Virtually any substituent that does not adversely affect the imparted mobility shift and/or other desirable properties of the mobility-modifying dyes can be used. Typically, such additional substituents are uncharged at the desired pH of use. Thus, additional uncharged substituents that can be used to substitute the pendant group include, but are not limited to, (C1-C6) alkyl, (C1-C6) alkyl independently substituted with one or more W, 2-6 membered heteroalkyl, 2-6 membered heteroalkyl independently substituted with one or more W, (C5-C10) aryl, (C5-C10) aryl independently substituted with one or more W. (C5-C6) arylaryl, (C5-C6) arylaryl independently substituted with one or more W, (C6-C16) arylalkyl, (C6-C16) independently substituted with one or more W, 6-16 membered arylheteroalkyl, 6-16 membered arylheteroalkyl independently substituted with one or more W, 5-10 membered heteroaryl, 5-10 membered heteroaryl independently substituted with one or more W, 5∝6 membered heteroaryl-heteroaryl, 5-6 membered heteroaryl independently substituted with one or more W, 6-16 membered heteroarylalkyl, 6-16 membered heteroarylalkyl independently substituted with one or more W, 6-16 membered heteroaryl-heteroalkyl and 6-16 membered heteroaryl-heteroalkyl independently substituted with one or more W, wherein:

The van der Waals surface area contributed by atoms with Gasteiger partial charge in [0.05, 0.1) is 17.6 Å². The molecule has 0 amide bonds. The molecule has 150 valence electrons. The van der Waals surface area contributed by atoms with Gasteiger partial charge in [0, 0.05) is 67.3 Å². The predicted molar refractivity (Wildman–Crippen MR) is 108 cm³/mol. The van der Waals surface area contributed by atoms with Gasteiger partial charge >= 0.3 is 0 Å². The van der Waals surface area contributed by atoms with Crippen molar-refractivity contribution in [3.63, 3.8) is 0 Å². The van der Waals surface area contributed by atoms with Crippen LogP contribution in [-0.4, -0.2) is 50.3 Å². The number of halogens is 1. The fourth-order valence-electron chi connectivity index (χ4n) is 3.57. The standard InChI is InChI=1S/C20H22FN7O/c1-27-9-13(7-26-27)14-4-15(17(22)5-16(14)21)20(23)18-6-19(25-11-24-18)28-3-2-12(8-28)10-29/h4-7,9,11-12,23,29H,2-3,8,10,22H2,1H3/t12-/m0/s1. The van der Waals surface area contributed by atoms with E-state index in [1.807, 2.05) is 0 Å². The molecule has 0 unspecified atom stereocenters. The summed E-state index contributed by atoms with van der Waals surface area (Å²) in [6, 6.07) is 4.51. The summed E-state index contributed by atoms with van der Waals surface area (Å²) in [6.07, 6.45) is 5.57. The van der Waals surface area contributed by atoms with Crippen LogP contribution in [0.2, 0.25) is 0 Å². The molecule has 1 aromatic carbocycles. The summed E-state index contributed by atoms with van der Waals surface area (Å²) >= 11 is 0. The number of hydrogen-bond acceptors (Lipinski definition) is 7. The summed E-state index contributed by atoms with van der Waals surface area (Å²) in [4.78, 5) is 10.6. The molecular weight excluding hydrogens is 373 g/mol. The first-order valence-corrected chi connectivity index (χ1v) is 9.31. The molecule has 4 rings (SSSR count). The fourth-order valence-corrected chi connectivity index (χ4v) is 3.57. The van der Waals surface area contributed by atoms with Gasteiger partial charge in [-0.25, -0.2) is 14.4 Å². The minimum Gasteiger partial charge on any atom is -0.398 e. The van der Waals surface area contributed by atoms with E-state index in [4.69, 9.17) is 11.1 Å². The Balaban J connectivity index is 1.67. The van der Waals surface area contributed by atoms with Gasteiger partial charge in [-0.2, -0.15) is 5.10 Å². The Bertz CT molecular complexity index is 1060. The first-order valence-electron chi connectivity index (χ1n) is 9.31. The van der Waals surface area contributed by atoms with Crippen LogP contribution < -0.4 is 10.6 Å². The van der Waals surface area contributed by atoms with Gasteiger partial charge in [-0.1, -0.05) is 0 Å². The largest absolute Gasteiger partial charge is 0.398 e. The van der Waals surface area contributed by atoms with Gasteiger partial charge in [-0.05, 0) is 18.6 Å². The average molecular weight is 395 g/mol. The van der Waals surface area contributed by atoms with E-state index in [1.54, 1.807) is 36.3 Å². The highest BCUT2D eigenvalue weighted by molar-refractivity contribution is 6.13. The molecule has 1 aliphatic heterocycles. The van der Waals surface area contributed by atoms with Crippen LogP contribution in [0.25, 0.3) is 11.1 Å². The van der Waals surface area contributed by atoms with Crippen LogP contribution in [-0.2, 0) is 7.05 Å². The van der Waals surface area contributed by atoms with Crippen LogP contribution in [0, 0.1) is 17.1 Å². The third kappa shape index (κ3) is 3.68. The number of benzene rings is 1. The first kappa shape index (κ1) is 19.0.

each W is independently —R, —X, =O, —OR, =S, —SR, —NRR, =NR, (C1-C6) perhaloalkyl, —CX3, —CN, —OCN, —SCN, —NO, —NO2, =N2, —N3, —NHOH, —S(O)2R, —C(O)R, —C(S)R, —C(O)OR′, —C(S)OR′, —C(O)SR′, —C(S)SR′, and —C(NR)NRR;